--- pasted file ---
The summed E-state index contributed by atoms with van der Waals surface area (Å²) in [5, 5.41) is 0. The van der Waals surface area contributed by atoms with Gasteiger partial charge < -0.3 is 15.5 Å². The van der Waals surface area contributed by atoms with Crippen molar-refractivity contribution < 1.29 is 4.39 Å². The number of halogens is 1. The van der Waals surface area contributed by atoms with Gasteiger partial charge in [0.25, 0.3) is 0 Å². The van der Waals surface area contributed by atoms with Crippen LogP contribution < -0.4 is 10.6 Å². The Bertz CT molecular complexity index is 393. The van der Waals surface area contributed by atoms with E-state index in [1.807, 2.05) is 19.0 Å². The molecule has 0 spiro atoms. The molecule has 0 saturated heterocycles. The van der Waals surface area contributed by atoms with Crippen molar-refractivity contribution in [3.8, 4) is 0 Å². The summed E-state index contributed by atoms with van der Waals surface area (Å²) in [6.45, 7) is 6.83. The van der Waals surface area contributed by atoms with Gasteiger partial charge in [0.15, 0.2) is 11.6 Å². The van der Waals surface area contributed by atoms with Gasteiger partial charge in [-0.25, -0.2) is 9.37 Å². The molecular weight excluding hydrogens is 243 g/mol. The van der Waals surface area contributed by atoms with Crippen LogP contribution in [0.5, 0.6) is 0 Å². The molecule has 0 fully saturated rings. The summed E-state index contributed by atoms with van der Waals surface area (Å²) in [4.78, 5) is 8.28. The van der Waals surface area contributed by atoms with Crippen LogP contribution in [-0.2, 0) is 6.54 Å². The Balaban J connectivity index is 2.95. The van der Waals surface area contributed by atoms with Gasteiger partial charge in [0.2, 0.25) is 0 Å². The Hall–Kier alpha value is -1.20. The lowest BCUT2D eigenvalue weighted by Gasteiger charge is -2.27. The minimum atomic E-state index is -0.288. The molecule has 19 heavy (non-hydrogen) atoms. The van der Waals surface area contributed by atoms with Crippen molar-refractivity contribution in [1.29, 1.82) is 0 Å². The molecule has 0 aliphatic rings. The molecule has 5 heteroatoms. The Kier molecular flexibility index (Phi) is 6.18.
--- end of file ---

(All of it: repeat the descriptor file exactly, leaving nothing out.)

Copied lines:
The summed E-state index contributed by atoms with van der Waals surface area (Å²) in [5, 5.41) is 0. The van der Waals surface area contributed by atoms with Gasteiger partial charge < -0.3 is 15.5 Å². The van der Waals surface area contributed by atoms with Crippen molar-refractivity contribution < 1.29 is 4.39 Å². The number of halogens is 1. The van der Waals surface area contributed by atoms with Gasteiger partial charge in [0.25, 0.3) is 0 Å². The van der Waals surface area contributed by atoms with Crippen LogP contribution < -0.4 is 10.6 Å². The Bertz CT molecular complexity index is 393. The van der Waals surface area contributed by atoms with E-state index in [1.807, 2.05) is 19.0 Å². The molecule has 0 spiro atoms. The molecule has 0 saturated heterocycles. The van der Waals surface area contributed by atoms with Crippen molar-refractivity contribution in [3.8, 4) is 0 Å². The summed E-state index contributed by atoms with van der Waals surface area (Å²) in [6.45, 7) is 6.83. The van der Waals surface area contributed by atoms with Gasteiger partial charge in [0.15, 0.2) is 11.6 Å². The van der Waals surface area contributed by atoms with Gasteiger partial charge in [-0.25, -0.2) is 9.37 Å². The molecular weight excluding hydrogens is 243 g/mol. The van der Waals surface area contributed by atoms with Crippen LogP contribution in [0.5, 0.6) is 0 Å². The molecule has 0 fully saturated rings. The summed E-state index contributed by atoms with van der Waals surface area (Å²) in [4.78, 5) is 8.28. The van der Waals surface area contributed by atoms with Crippen LogP contribution in [-0.2, 0) is 6.54 Å². The Balaban J connectivity index is 2.95. The van der Waals surface area contributed by atoms with Gasteiger partial charge in [0.2, 0.25) is 0 Å². The Hall–Kier alpha value is -1.20. The lowest BCUT2D eigenvalue weighted by Gasteiger charge is -2.27. The minimum atomic E-state index is -0.288. The molecule has 19 heavy (non-hydrogen) atoms. The van der Waals surface area contributed by atoms with Crippen molar-refractivity contribution in [1.29, 1.82) is 0 Å². The molecule has 0 aliphatic rings. The molecule has 5 heteroatoms. The Kier molecular flexibility index (Phi) is 6.18.